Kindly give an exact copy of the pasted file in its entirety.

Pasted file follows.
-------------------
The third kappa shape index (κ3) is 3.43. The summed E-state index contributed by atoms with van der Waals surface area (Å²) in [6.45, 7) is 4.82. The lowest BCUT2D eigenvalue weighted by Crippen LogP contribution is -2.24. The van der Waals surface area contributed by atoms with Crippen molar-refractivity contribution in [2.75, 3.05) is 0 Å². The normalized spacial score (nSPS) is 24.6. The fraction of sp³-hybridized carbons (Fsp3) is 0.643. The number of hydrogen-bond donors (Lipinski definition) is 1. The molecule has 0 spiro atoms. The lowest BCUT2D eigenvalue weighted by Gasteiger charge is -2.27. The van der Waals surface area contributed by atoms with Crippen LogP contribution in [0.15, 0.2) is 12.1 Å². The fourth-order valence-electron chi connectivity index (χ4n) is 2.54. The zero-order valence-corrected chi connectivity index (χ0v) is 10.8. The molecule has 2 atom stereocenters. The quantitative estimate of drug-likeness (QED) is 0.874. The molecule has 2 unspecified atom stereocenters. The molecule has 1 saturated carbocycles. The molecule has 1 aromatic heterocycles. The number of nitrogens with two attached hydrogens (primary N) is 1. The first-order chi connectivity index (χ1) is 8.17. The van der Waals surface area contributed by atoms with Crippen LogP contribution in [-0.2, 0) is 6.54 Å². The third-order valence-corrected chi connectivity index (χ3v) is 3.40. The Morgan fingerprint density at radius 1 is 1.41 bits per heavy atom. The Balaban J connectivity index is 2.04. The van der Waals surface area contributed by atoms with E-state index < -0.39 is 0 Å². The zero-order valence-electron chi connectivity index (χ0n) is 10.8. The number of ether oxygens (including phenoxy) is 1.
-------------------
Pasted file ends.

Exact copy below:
The third kappa shape index (κ3) is 3.43. The summed E-state index contributed by atoms with van der Waals surface area (Å²) in [6.45, 7) is 4.82. The lowest BCUT2D eigenvalue weighted by Crippen LogP contribution is -2.24. The van der Waals surface area contributed by atoms with Crippen molar-refractivity contribution in [2.75, 3.05) is 0 Å². The normalized spacial score (nSPS) is 24.6. The fraction of sp³-hybridized carbons (Fsp3) is 0.643. The number of hydrogen-bond donors (Lipinski definition) is 1. The molecule has 0 spiro atoms. The lowest BCUT2D eigenvalue weighted by Gasteiger charge is -2.27. The van der Waals surface area contributed by atoms with Crippen LogP contribution in [0.15, 0.2) is 12.1 Å². The fourth-order valence-electron chi connectivity index (χ4n) is 2.54. The zero-order valence-corrected chi connectivity index (χ0v) is 10.8. The molecule has 2 atom stereocenters. The quantitative estimate of drug-likeness (QED) is 0.874. The molecule has 2 unspecified atom stereocenters. The molecule has 1 saturated carbocycles. The molecule has 1 aromatic heterocycles. The number of nitrogens with two attached hydrogens (primary N) is 1. The first-order chi connectivity index (χ1) is 8.17. The van der Waals surface area contributed by atoms with Crippen LogP contribution in [-0.2, 0) is 6.54 Å². The third-order valence-corrected chi connectivity index (χ3v) is 3.40. The Morgan fingerprint density at radius 1 is 1.41 bits per heavy atom. The Balaban J connectivity index is 2.04. The van der Waals surface area contributed by atoms with E-state index < -0.39 is 0 Å². The zero-order valence-electron chi connectivity index (χ0n) is 10.8. The number of ether oxygens (including phenoxy) is 1.